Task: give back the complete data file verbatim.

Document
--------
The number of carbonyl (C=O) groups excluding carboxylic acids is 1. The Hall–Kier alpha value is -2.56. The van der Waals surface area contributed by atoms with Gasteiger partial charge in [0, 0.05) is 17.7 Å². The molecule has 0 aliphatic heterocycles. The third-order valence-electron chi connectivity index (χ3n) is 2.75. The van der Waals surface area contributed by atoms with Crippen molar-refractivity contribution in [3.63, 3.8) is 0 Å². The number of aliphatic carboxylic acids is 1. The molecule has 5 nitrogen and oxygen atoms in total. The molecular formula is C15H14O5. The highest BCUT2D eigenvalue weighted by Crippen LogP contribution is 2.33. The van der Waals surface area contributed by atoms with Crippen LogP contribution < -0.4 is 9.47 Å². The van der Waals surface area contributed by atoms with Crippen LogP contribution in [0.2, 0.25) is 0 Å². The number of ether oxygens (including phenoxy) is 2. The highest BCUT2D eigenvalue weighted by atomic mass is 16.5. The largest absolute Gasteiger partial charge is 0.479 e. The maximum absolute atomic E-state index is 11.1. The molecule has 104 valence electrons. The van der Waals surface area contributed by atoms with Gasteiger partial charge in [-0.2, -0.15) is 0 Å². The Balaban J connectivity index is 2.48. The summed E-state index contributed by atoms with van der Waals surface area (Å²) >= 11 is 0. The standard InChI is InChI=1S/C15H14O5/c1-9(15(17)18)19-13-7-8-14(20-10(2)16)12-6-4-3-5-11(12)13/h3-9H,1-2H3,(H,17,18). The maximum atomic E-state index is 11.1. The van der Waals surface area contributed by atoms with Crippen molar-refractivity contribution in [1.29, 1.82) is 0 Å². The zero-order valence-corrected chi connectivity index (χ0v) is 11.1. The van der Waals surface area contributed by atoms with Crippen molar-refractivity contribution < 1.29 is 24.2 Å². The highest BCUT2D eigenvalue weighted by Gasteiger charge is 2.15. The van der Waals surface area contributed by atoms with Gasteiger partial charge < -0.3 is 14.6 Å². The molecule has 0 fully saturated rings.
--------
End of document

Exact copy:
The number of carbonyl (C=O) groups excluding carboxylic acids is 1. The Hall–Kier alpha value is -2.56. The van der Waals surface area contributed by atoms with Gasteiger partial charge in [0, 0.05) is 17.7 Å². The molecule has 0 aliphatic heterocycles. The third-order valence-electron chi connectivity index (χ3n) is 2.75. The van der Waals surface area contributed by atoms with Crippen molar-refractivity contribution in [3.63, 3.8) is 0 Å². The number of aliphatic carboxylic acids is 1. The molecule has 5 nitrogen and oxygen atoms in total. The molecular formula is C15H14O5. The highest BCUT2D eigenvalue weighted by Crippen LogP contribution is 2.33. The van der Waals surface area contributed by atoms with Crippen LogP contribution < -0.4 is 9.47 Å². The van der Waals surface area contributed by atoms with Crippen LogP contribution in [0.2, 0.25) is 0 Å². The number of ether oxygens (including phenoxy) is 2. The highest BCUT2D eigenvalue weighted by atomic mass is 16.5. The largest absolute Gasteiger partial charge is 0.479 e. The maximum absolute atomic E-state index is 11.1. The molecule has 104 valence electrons. The van der Waals surface area contributed by atoms with Gasteiger partial charge in [-0.2, -0.15) is 0 Å². The Balaban J connectivity index is 2.48. The summed E-state index contributed by atoms with van der Waals surface area (Å²) >= 11 is 0. The standard InChI is InChI=1S/C15H14O5/c1-9(15(17)18)19-13-7-8-14(20-10(2)16)12-6-4-3-5-11(12)13/h3-9H,1-2H3,(H,17,18). The maximum atomic E-state index is 11.1. The van der Waals surface area contributed by atoms with Crippen molar-refractivity contribution in [1.29, 1.82) is 0 Å². The zero-order valence-corrected chi connectivity index (χ0v) is 11.1. The van der Waals surface area contributed by atoms with Crippen molar-refractivity contribution < 1.29 is 24.2 Å². The highest BCUT2D eigenvalue weighted by Gasteiger charge is 2.15. The van der Waals surface area contributed by atoms with Gasteiger partial charge < -0.3 is 14.6 Å². The molecule has 0 fully saturated rings.